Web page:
Law School and Social Life: Oil and Water?

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If you’ve spent the past year reveling in senioritis or spending your days off from work doing nothing but drinking and sleeping, you officially suck. You are also in for a bit of shock to your system when you have to once again balance a serious class load with any interests you may have outside of said classes (you do have those right?).

What’s a budding 1L to do? Let’s examine some of your options:

1. Make friends with your colleagues.

While it’s not my preferred course of action, it’s certainly a viable one. You’ve got a ready-made group of similarly situated people right at your disposal. They are all afraid of their workloads. They are all afraid of their professors. They are all looking for someone to hold them tenderly.

While you may not particularly care to do the latter, but you can certainly make friends with these folks and commiserate over the occasional (read: daily) whiskey or five. Most schools have a weekly gathering of socially awkward law school attendees called “Bar Review.” You get together. You eat together (sometimes). You drink together. You are merry together (hopefully).

2. Social Media.

Do you use “twitter” as a verb (the verb is “tweet” by the way)? Do you still use Myspace (it’s a porn site now right?). Time to update your interwebz-related skill set. There are few easier or more convenient means for feeling like you have a social life (when you actually don’t) than hopping on Facebook or Twitter. Most of you reading this probably have smartphones (iPhone, Android, Blackberry, etc). Thus, most of you can easily download an app for both Twitter and Facebook and access both whenever you like.

Bored in class? Tell your Facebook friends about your professor’s Ben Stein-esque monotone voice. Can’t concentrate on studying? See what the people you follow on Twitter are saying about the latest viral videos (“Whole Foods Parking Lot” anyone?). Tell them how hilarious it was in a retweet (no, I’m not kidding and yes I will keep using parentheticals).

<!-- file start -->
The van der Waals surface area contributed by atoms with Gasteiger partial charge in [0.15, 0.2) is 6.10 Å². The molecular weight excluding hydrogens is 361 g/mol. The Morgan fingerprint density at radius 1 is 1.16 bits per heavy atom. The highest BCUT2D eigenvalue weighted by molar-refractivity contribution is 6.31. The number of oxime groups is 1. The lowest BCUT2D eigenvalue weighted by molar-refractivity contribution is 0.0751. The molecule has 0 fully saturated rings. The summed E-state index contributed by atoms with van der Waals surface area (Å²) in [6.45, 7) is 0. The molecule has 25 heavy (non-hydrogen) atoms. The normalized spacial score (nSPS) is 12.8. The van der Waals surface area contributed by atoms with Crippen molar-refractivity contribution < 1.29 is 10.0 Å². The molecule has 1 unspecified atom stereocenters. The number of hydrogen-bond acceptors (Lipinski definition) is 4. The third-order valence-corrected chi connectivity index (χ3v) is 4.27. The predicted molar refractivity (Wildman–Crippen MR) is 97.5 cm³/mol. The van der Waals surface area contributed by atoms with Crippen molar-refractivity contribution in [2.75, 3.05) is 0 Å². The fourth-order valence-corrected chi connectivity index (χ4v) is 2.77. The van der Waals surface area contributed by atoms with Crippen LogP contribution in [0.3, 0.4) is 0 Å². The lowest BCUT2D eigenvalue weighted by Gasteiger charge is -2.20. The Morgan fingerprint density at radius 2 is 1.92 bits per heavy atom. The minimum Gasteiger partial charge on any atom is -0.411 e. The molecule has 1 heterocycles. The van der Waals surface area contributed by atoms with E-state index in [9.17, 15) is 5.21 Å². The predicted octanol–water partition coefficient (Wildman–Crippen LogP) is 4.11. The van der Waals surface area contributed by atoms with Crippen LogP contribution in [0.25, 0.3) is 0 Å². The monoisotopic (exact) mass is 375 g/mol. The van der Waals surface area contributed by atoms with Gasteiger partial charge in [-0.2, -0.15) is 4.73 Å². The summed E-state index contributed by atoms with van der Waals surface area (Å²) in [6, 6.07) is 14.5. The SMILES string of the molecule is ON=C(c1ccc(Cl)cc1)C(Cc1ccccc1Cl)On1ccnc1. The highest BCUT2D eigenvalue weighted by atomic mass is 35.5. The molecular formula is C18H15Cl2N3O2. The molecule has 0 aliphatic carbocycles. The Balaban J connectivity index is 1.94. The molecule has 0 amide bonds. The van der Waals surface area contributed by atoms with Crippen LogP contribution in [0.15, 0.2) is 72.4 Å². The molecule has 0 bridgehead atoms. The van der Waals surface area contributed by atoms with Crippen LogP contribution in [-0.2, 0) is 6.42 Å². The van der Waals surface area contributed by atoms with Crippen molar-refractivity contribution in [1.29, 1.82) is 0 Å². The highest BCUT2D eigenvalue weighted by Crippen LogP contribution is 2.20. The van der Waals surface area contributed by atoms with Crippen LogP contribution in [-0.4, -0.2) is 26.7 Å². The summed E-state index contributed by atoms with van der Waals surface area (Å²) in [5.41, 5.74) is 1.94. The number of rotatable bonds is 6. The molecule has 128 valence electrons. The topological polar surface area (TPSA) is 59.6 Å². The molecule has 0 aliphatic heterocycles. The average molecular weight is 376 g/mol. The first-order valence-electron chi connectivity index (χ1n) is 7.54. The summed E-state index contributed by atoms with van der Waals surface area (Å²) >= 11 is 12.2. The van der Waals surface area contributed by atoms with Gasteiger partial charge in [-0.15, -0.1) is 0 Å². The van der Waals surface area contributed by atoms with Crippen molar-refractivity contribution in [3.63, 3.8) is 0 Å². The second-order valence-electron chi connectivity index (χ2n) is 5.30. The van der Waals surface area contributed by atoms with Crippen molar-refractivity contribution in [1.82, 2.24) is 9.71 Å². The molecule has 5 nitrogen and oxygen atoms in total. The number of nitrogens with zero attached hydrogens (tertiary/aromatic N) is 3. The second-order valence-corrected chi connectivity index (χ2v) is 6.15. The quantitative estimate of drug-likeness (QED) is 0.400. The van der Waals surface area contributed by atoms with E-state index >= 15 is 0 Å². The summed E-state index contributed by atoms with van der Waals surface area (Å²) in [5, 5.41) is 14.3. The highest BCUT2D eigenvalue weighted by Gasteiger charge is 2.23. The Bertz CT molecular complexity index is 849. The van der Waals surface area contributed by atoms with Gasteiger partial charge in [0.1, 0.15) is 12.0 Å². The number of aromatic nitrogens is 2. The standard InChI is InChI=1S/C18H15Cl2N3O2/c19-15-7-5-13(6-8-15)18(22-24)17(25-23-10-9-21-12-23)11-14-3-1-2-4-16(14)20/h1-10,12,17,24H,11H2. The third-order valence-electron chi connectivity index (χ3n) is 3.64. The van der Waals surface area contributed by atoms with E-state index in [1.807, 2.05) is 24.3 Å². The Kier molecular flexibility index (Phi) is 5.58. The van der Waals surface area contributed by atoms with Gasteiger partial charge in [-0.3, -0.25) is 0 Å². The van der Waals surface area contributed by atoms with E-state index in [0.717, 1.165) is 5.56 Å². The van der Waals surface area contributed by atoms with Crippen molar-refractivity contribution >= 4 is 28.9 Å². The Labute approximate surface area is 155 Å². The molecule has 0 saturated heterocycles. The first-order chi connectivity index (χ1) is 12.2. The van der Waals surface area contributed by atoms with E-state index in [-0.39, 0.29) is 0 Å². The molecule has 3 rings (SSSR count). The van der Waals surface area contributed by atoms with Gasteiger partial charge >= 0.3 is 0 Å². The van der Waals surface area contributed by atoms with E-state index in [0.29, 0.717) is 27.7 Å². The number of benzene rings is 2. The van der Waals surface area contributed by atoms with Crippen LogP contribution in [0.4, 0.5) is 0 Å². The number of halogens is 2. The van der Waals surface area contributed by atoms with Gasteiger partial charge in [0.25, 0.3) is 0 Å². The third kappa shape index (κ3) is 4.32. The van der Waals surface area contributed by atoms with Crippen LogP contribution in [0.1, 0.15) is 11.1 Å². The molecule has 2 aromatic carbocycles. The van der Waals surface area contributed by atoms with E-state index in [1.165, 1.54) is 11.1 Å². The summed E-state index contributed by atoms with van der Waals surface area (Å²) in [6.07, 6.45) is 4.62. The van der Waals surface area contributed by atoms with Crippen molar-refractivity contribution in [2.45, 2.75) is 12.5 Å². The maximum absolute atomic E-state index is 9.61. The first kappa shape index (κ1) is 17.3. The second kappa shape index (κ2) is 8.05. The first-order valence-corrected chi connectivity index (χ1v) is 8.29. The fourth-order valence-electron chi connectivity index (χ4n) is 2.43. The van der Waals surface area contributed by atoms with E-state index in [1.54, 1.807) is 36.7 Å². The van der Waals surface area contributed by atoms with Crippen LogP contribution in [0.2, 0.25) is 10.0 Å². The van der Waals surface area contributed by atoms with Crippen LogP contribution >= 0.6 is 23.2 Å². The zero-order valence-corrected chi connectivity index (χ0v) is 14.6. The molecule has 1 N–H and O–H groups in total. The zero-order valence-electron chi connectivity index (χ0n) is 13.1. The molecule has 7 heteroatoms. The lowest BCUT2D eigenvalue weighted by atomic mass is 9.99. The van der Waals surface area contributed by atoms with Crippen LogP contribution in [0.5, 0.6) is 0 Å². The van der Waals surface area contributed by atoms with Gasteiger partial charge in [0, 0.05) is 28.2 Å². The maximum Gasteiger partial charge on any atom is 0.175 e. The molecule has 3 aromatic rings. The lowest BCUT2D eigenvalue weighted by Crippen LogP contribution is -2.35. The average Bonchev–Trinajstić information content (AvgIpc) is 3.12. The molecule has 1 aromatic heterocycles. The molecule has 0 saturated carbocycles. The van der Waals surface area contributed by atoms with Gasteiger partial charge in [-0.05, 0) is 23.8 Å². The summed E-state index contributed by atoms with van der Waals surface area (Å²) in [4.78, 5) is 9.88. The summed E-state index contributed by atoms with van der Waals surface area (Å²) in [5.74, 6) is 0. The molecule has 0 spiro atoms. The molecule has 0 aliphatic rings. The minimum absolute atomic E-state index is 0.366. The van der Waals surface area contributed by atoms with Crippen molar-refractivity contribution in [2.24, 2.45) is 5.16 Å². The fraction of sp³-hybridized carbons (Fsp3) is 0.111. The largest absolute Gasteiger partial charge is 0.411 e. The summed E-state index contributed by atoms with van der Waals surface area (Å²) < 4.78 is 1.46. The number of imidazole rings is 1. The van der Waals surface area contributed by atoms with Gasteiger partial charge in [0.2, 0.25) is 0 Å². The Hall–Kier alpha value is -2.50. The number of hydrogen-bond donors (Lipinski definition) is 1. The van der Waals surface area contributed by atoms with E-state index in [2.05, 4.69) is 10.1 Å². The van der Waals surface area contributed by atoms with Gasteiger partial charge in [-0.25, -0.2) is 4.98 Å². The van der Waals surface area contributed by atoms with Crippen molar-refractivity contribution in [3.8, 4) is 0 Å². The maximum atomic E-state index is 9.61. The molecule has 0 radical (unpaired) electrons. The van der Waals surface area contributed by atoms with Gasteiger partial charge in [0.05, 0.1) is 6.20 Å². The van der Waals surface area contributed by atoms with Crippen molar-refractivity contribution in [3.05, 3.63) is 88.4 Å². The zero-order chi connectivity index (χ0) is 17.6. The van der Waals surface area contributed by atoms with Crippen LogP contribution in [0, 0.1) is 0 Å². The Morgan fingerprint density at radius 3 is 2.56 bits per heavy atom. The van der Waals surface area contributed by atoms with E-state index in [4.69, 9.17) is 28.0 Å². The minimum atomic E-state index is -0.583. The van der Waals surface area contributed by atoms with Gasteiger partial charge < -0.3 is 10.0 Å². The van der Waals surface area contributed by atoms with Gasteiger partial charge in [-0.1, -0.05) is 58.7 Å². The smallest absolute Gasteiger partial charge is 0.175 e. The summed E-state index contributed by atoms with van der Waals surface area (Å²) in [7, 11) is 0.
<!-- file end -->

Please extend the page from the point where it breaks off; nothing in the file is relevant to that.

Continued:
3. Remember that grades are not the sole means by which one can define self worth.

A lot of people who go to law school jump straight from their senior year of college into their 1L year of law school. The primary means of evaluation that they have experienced for their entire lives is letter grades doled out by professors. It makes sense they would attach a healthy portion of their self-worth to their performance in school.

It is however, okay to relax a bit. I’m not advising you to slack off by any means, but don’t work yourself into a frenzy. Don’t go all Jesse Spano with stimulants and completely miss out on experiencing the delight that is hanging out with actual people. It’s okay to go out for drinks once in a while (aside from Bar Review). It’s okay to host the occasional apartment gathering. It’s okay to be a person, despite what some members of the law school community might have you believe.

Until next time, stay safe and don’t forget to enjoy the little things (like cooking for yourself).

2 Responses

  1. This is great advice. When I was a 1L I would work until I was completely burned out. The thing I couldn’t grasp back then was that you aren’t operating at peak performance in that kind of state. Forcing yourself to take time off to give your brain a rest, even when you think you can’t because you’re behind on updating your outline or some other tedious task, is vitally important in law school.

  2. clo says:

    I rather not cook for myself. I think a good way to actually spend time with people is to have a dinner party! Yum.

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